When I started this blog, we were living on a really tight budget. It’s still tight, to be honest, but there’s a little more room to breathe these days. (Or do things like build a pretty decent emergency fund and save for a house.)
Part of the reason things have gotten better is that our income has increased. When you’re low-income, this is one of the best ways to eradicate your financial woes. It hasn’t been an easy or quick process, but it has been the #1 thing that’s helped us on our journey.
But another huge reason things have gotten better is that we’ve cut our expenses in a big way. We’ve looked at our monthly bills and slashed them. Now that we’ve gotten to a point where increased income is possible, that extra money that would have gone to major corporations can now be saved and invested into our future. There’s lots of little ways we’ve saved in our day-to-day life, but these are the three big ones that have been consistent and major game changers:
1. We cut our cable. $1,440 savings/year.
Initially, this was a painful process. We had to have cable for the best sports packages. We are from Pittsburgh, after all. Not every Penguins game and hardly any Pirates games are on broadcast TV. Then, since we had the bigger package anyways, why not tack on HBO for $20/month? Game of Thrones, anyone?
But the price tag was insane. We were paying $170/month for our internet and cable. That number was unacceptable. So we cut it. We waited to go in on buying seasons of Game of Thrones on Blu-Ray/DVD with friends when they came out. The husband gets a lot of his hockey fix via radio. Missing Pirates games is still painful, but in a real pinch we can visit our friends who still pay for the bigger packages. Or even just go to the game itself.
When we cut it, we found out that by keeping the basic-est of basic cable we actually reduced our internet bill. So now we pay $50/month. If we just had internet, it would be closer to $56. The savings, my friends, is worth it.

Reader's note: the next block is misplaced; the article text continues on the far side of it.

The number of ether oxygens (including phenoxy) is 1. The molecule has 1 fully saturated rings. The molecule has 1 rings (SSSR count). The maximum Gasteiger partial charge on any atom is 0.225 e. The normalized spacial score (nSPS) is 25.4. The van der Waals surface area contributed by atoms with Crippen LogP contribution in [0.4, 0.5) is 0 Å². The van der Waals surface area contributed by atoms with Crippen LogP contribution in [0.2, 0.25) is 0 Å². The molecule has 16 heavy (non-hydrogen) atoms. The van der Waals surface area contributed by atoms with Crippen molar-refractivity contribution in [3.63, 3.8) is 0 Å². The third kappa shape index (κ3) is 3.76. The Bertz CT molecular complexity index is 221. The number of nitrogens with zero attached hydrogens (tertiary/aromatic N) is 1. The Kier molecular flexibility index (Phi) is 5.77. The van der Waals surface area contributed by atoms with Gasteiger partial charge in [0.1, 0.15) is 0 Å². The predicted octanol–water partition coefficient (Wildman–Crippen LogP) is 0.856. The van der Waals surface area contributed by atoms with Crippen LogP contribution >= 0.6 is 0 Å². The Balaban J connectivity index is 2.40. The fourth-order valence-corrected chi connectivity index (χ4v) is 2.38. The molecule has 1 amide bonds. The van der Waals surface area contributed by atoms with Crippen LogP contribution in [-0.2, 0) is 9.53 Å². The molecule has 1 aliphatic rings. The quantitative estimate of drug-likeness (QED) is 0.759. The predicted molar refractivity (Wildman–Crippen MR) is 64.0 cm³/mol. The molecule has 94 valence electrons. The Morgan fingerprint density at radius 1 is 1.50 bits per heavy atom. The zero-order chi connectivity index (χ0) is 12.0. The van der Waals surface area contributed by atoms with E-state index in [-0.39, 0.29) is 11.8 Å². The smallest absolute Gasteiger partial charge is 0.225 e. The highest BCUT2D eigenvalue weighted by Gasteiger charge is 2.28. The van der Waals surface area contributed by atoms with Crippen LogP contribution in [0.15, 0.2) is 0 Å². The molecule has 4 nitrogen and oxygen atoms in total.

2. We switched cell phone carriers. $1,560/year.
We always knew our cell phone bill was too high. We tried to take the smallest packages, and only got a smart phone when our carrier didn’t have a flip phone option for us at renewal. Then something amazing happened. I discovered Republic Wireless. Before we were paying $180 + occasional mystery charges to one of the major providers. When we switched, we got fancier phones and a bigger data package for $50/month total for the both of us. Same service at an astronomically lower price? I don’t know why everybody doesn’t do it. (Unless Sprint has shoddy service in your area. Then you shouldn’t do it.)
3. We paid off one of our cars. And kept it. $1,380/year.
I’m not completely against car loans. I’m probably one of the few frugal bloggers who will say that, because a car is a depreciating asset. I used to drive beaters, and they all cost me a ton of money in repairs and inconveniences. So to buy a barely-used car that wouldn’t have as many problems was a no-brainer for us. Significantly less spent on maintenance monthly. Significantly less than we would have spent on a loan for a brand, sparkling new automobile.
In 2012 I paid off my car completely. I paid it off a few months early, saving about $60 in interest. Not a lot, but you know what they say about a penny saved…. More importantly we kept that car. We take good care of it, and while it’s not the sexiest thing on earth and is a decade out of style, it’s still serving us well 3 years later. (Knock on wood for me!)
That car payment was about $115/month. By kicking it to the curb, and driving our vehicle until it bites the dust, we’ve saved $1,380/year, assuming that we could get a similar loan on a vehicle that was only a year out of style.
We cut our expenses by a grand total of $4,380/year.
Like I said before, there are still little things we do everyday that add up in a big way, but if you have to or want to cut your budget by thousands, look into those monthly bills. Look into the services you’re likely paying too much for. When you finish paying something off, don’t immediately search to replace it with the latest and greatest thing. Our cable cut allowed us to learn to live on less. Our cell phone switch allowed us to get more for our money. And paying off and keeping our car taught us to appreciate and take care of what we have.